•A newly named dinosaur, Suskityrannus hazelae, was only slightly longer than a full-grown Tyrannosaurus rex‘s skull, and smaller than an adult Bengal tiger.
•The tiny theropod was discovered in New Mexico, dating back to about 92 million years ago.
•Amazingly, S. hazelae‘s bones remained unidentified for more than 20 years.
Mention the word “tyrannosaur” to anyone with even just a passing familiarity with dinosaurs; chances are, this scene from Jurassic Park would be one of the first things they’ll think of:
An international team of scientists recently identified an earlier relative of this apex predator. Surprisingly, it was just a tad longer than an adult T. rex‘s skull.
Suskityrannus hazelae: A tiny tyrannosaur
Discovered in New Mexico’s Zuni Basin in 1997 by geologist Robert Denton, Suskityrannus hazelae stood about 3 feet tall at the hip. Based on partial specimens, paleontologists estimate that S. hazelae grew up to 9 feet long, weighing between 45 and 90 pounds.
For comparison, a full-grown Bengal tiger (Panthera tigris tigris) stands up to 3.6 feet at the shoulder, measures almost 11 feet long, and weighs up to 717 pounds.
Interestingly, S. hazelae‘s fossils are at least 92 million years old. This was over 20 million years before T. rex, Triceratops, and other massive dinosaurs walked the Earth.
According to researcher Sterling Nesbitt, S. hazelae “gives us a glimpse into the evolution of tyrannosaurs just before they take over the planet.”
Nesbitt works as an assistant professor at the Virginia Tech College of Science’s Department of Geosciences. He discovered the second of only two known partial skeletons of this tiny terror back in 1998.
At the time, he was just a 16-year-old participant in a paleontological expedition under Zuni Paleontological Project leader Doug Wolfe.
In the Zuni
S. hazelae derives its genus name from suski (Zuni Native American for “coyote”) and tyrannus (Latin for “tyrant”). Meanwhile, it takes its species name from Hazel Wolfe, an active supporter of New Mexico fossil expeditions and Doug Wolfe’s wife.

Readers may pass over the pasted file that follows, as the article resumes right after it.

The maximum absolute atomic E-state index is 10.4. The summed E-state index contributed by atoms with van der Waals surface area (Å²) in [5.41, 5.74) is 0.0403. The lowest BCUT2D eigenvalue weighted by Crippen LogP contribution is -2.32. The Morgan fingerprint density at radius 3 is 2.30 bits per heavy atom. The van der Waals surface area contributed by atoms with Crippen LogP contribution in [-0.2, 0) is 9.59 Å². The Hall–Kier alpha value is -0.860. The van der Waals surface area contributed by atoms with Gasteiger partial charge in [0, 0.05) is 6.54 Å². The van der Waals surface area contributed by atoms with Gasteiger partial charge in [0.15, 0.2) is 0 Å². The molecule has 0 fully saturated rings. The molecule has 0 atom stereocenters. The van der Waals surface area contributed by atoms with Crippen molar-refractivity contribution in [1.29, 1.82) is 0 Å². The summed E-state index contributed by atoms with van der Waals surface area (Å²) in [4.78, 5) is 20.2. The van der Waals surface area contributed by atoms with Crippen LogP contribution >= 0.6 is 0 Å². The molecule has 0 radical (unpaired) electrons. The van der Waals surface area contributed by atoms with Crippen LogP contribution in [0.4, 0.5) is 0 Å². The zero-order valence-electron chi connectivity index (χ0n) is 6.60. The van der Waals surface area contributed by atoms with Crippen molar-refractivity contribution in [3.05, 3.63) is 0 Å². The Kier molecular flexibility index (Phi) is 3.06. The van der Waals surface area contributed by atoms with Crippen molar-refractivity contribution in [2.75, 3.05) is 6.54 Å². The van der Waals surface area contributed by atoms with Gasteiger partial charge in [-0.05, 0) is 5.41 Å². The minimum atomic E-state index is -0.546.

“Suskityrannus has a much more slender skull and foot than its later and larger cousins,” revealed Nesbitt. He added that S. hazelae links older tyrannosaurids from North America and China with those from just before the dinosaurs died out.
Aside from its basic dimensions, however, not much is known about S. hazelae. Paleontologists aren’t sure about its arm size or claw count, as neither specimen had any arm fossils. Due to its size, it likely preyed on smaller animals.
At first, they didn’t know they possessed the remains of an early T. rex relative. For nearly two decades, the bones sat undisturbed at the Arizona Museum of Natural History. They thought the fossils belonged to a relative of another famous dinosaur, Velociraptor.
When Nesbitt started bringing the fossils on interstate research trips, however, S. hazelae‘s true nature was revealed.
“My discovery of a partial skeleton of Suskityrannus put me onto a scientific journey that has framed my career,” he shared.
The study, co-authored by Nesbitt, Wolfe, and their other team members, appears in Nature Ecology & Evolution.
Cover photo: Andrey Atuchin
Author: Mikael Angelo Francisco
Bitten by the science writing bug, Mikael has years of writing and editorial experience under his belt. As the editor-in-chief of FlipScience, Mikael has sworn to help make science more fun and interesting for geeky readers and casual audiences alike.